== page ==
Pork Chops with Mustard Sauce

Pork Chops with Mustard Sauce

I had to make a few adaptations because, living in the Philippines, not all the ingredients were readily and easily available, and I can’t afford to take a cab around from store to store hunting them up.  So instead of panko bread crumbs, I used Fita crackers (like an off-brand of Ritz, but less oily) and crushed them.  I don’t have olive oil at home, I use palm or coconut oil, so that’s what I used. My Italian spices are mix and match and acquired at great inconvenience so I did not have them all.  Instead of parsley I dried and minced celery leaves, and they were quite tasty. I don’t have an oven except my little toaster oven, and it only cooks two pork chops at a time, so I cooked them in an electric skillet.

These are good, but not AMAZING.  They are pretty easy to make, so that was nice.  However, my husband was ravenously enthusiastic and I think that part of the reason they appealed to us so much is just that they appeal to American tastebuds.  There is just something about the flavours of your  motherland that hit the spot like nothing else, that fill in an empty space in your being that you did not even know existed, even if you think you’re not that attached to your home-country’s cuisine- or at least, that is my experience.    Absence, as they say, makes the heart grow fonder, because pork chops have never been one of my favourites, although they have always been one of his.

We love Asian food and we eat it five  to seven times a week in one form or another, but we are getting to the place where we don’t really care if we never have curry or adobo again, and that’s kind of a sad place to be. We had burritos twice in the last 9 days or so, plus cheese tortillas three or four times- and they are not cheap here. We found tortillas at a grocery store and bought five packages (for 2 of us!  Cherub cannot eat them).  Fortunately they freeze well.   I eat avocado toast for breakfast 3 times a week because the avocados are cheap right now, and we stock up on whole wheat bread when we find it.

I made these as an experiment a couple weeks ago, and the HM ate the planned leftovers the same night, and finished off the last one for lunch even though the school now provides him with free lunches. He requested I make them again soon, and even willingly went to the grocery store we like the least of the 3 in our area to get some of the ingredients. That grocery store is upscale, high-end, and most likely to have any American style ingredients of the 3 we frequent. Of the 3 we frequent it is also the furthest away, the most crowded, the largest and busiest and most overwhelming.  I always spend too much money there because I am so overwhelmed I quit thinking.  And I spend the most money, but am most likely to come home without something I really needed because it’s just too much for me to handle rationally.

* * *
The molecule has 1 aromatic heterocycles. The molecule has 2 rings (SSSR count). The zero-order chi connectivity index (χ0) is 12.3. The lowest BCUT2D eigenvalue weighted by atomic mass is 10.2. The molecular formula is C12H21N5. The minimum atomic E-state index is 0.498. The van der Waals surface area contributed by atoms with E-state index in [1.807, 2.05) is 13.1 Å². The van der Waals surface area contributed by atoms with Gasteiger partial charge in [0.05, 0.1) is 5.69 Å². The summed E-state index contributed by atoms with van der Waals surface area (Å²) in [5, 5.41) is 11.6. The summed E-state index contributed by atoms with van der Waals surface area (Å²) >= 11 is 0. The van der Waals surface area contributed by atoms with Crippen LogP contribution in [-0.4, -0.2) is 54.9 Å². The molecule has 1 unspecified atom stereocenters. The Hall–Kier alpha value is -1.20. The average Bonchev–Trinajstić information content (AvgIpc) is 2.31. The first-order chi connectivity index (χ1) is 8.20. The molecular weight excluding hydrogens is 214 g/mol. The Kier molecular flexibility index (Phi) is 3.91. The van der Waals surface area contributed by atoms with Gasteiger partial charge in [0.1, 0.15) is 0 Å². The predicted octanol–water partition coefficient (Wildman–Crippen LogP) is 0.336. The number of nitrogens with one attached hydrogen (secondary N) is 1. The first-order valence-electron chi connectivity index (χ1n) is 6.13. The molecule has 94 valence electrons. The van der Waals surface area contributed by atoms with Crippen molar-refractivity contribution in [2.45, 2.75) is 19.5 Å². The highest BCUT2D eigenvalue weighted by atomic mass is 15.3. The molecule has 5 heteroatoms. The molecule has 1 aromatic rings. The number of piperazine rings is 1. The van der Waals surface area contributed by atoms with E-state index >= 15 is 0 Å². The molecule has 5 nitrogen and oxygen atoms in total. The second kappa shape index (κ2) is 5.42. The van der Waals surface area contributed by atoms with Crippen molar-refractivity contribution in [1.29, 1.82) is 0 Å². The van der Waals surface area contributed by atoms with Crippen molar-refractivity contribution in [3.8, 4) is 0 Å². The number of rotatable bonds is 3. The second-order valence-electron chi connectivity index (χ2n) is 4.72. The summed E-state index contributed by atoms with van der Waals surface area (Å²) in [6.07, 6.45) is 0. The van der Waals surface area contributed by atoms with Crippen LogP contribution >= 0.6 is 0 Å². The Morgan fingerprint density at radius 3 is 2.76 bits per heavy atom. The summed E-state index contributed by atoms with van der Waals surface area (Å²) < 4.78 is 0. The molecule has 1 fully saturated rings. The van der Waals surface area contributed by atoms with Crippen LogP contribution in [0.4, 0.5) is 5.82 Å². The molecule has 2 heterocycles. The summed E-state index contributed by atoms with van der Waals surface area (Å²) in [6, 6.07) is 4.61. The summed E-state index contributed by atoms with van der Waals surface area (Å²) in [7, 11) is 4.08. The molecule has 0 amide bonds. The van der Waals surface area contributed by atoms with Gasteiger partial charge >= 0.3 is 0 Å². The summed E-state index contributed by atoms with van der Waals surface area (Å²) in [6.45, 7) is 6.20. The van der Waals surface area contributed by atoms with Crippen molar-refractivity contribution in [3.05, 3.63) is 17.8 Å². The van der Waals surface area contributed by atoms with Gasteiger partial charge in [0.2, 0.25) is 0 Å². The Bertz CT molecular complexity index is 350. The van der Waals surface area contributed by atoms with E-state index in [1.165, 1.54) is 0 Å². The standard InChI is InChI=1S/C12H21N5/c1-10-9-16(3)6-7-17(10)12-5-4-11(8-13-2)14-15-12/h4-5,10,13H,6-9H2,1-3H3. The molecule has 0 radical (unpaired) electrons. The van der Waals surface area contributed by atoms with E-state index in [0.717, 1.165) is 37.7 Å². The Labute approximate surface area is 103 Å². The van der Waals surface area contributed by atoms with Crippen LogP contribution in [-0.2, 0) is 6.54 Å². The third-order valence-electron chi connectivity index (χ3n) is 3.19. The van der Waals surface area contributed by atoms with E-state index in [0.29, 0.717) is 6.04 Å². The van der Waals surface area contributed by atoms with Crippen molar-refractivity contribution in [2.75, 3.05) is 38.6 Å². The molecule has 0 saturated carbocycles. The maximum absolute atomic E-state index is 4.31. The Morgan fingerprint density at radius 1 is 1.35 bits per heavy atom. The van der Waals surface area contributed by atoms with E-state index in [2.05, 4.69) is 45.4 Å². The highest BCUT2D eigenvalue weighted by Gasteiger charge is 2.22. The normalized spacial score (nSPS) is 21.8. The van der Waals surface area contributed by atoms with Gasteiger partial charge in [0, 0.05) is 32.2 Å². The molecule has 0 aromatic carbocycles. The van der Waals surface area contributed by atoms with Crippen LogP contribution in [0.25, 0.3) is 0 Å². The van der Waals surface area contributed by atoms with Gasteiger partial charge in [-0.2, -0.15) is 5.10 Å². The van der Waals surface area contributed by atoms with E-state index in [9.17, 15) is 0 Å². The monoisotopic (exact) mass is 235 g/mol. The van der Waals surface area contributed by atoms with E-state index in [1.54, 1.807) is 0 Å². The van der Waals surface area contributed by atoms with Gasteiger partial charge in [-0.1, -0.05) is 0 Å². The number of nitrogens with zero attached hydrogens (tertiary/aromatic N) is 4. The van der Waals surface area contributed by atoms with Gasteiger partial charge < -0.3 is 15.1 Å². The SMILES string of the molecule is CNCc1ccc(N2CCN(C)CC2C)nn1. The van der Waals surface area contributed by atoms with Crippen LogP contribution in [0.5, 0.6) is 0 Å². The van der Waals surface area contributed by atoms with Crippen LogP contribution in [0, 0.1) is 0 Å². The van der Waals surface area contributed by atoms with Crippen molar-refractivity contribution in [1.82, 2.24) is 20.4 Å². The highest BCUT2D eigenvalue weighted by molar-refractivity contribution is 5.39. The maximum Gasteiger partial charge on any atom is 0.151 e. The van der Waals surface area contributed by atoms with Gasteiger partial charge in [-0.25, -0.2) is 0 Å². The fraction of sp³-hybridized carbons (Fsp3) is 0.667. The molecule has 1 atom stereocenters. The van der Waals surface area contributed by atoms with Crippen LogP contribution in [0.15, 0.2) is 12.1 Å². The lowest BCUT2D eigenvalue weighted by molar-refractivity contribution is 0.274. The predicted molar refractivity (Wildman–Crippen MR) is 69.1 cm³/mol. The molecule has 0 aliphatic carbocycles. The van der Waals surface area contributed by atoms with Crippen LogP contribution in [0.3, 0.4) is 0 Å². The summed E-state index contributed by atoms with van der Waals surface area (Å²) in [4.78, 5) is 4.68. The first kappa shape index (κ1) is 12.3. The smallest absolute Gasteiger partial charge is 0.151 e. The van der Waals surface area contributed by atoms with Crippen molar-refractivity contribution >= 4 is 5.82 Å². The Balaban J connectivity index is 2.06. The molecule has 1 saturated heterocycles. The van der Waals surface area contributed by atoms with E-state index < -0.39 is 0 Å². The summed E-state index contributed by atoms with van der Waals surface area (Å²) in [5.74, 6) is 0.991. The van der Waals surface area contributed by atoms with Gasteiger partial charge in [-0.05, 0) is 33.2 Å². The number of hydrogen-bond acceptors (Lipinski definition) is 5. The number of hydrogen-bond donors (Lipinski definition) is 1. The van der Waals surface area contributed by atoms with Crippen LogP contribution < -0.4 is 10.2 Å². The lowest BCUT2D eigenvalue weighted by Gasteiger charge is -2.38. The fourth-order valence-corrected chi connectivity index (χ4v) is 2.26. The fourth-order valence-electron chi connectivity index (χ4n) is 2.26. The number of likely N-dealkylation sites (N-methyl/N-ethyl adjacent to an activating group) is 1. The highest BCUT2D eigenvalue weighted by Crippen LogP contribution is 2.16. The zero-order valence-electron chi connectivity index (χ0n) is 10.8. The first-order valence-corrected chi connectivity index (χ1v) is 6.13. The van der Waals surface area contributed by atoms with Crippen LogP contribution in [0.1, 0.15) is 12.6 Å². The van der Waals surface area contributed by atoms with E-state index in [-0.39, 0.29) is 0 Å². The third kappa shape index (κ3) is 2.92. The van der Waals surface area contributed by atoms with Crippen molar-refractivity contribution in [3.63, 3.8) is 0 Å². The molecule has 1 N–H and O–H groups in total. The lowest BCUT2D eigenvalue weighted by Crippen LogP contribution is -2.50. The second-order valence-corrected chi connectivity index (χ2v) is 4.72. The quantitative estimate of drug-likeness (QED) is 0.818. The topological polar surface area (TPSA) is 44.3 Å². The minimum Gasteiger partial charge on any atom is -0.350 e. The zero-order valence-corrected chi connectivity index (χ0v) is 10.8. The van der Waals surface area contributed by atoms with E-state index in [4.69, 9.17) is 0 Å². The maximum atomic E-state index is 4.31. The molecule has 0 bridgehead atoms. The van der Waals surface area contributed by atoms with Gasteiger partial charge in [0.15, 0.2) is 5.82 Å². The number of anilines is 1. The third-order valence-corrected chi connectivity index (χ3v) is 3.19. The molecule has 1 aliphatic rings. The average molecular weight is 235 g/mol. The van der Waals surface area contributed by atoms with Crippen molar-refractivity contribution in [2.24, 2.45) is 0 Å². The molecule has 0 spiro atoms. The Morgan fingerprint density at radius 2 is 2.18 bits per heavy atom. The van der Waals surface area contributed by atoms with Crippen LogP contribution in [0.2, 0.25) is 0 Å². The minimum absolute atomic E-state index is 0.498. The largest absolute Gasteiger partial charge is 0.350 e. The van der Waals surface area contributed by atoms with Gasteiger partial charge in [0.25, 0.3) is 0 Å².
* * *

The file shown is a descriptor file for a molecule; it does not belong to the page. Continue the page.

So, anyway.  He did the grocery shopping.  The particular special ingredients needed for this recipe which were most likely found at G-mall were dijon mustard and dried oregano, and possibly lemons.  The other stores sometimes have them and sometimes don’t.  As it turned out, Gaisano Mall did not have the dijon mustard either, so when he texted me to say he asked 3 people for help and still could only find regular and honey mustard, I looked up how to make dijon at home and found it was surprisingly simple, provided you have white wine.  It only takes a spoonful or so, but I texted him back to bring home the honey mustard and buy some white wine, “and also, why are you asking anybody for help finding the mustard? This is the Philippines.”  This was prophetic, but I was playing Cassandra.

That white wine turned out to be complicated as well- they have a large aisle of alcohol but he saw nothing called white wine.  He asked for help and they showed him the red wine.  This will only confuse or surprise you if you have never lived in a similar culture.  A few months ago we had a taxi driver take us to the wrong Korean restaurant not once, but *twice*, as in, he left the parking lot and just kind of did a circle back in to the back end of the driveway to the *same* restaurant we had just told him was not where we were going.  The problem for him was he did not know where the restaurant we wanted to go to was located, but this was a Korean restaurant and we said we were going to a Korean restaurant, so this should do.  The problem for us was that we didn’t want to go to just any Korean restaurant, we wanted to go to the one where we were meeting our friends.  It took us 15 minutes to convince the driver we were not getting out and eating at this other restaurant but wanted to go further up the road to the one we’d named.  Probably we should have gotten out and taken another cab, but anyway.  I digress, although not really.  It’s the same story, different nouns.

So my husband explained again he wanted white wine (he even knows the Visaya word for white), and so the sales clerk showed him a bottle of a clear liquor and insisted it was white wine and could be used in any recipe that called for white wine for cooking, so he bought it and brought it home.

The bottle contains not white wine, but triple sec.   It’s an orange flavoured liquor made from bitter orange peels.  I do not even know what to do with this.

This experience pretty much entirely encapsulates what it is like to live in the Philippines and ask somebody a question to which they do not know the answer (or worse, the actual answer is ‘no, we don’t have that.’), especially if it entails their job.


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